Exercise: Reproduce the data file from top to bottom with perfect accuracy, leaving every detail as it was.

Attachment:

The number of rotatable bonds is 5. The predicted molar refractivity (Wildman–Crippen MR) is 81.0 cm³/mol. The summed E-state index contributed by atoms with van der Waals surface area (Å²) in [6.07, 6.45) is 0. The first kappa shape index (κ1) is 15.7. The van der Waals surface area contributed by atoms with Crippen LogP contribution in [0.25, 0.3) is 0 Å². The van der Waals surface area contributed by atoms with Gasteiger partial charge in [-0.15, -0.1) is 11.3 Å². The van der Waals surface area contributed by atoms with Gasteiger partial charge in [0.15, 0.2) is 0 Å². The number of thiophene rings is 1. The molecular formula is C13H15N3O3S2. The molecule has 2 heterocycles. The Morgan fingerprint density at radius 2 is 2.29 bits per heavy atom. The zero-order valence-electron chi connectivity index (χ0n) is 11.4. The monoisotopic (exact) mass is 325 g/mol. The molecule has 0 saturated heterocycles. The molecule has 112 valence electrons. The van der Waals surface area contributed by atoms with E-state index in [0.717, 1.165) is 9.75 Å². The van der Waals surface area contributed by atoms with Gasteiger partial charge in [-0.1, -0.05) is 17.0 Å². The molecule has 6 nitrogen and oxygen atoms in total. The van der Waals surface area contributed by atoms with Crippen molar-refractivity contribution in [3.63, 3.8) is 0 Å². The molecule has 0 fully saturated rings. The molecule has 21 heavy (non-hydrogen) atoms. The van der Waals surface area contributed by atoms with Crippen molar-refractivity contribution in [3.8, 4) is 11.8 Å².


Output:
The number of rotatable bonds is 5. The predicted molar refractivity (Wildman–Crippen MR) is 81.0 cm³/mol. The summed E-state index contributed by atoms with van der Waals surface area (Å²) in [6.07, 6.45) is 0. The first kappa shape index (κ1) is 15.7. The van der Waals surface area contributed by atoms with Crippen LogP contribution in [0.25, 0.3) is 0 Å². The van der Waals surface area contributed by atoms with Gasteiger partial charge in [-0.15, -0.1) is 11.3 Å². The van der Waals surface area contributed by atoms with Gasteiger partial charge in [0.15, 0.2) is 0 Å². The number of thiophene rings is 1. The molecular formula is C13H15N3O3S2. The molecule has 2 heterocycles. The Morgan fingerprint density at radius 2 is 2.29 bits per heavy atom. The zero-order valence-electron chi connectivity index (χ0n) is 11.4. The monoisotopic (exact) mass is 325 g/mol. The molecule has 0 saturated heterocycles. The molecule has 112 valence electrons. The van der Waals surface area contributed by atoms with E-state index in [0.717, 1.165) is 9.75 Å². The van der Waals surface area contributed by atoms with Gasteiger partial charge in [-0.1, -0.05) is 17.0 Å². The molecule has 6 nitrogen and oxygen atoms in total. The van der Waals surface area contributed by atoms with Crippen molar-refractivity contribution in [3.63, 3.8) is 0 Å². The molecule has 0 fully saturated rings. The molecule has 21 heavy (non-hydrogen) atoms. The van der Waals surface area contributed by atoms with Crippen molar-refractivity contribution in [3.8, 4) is 11.8 Å².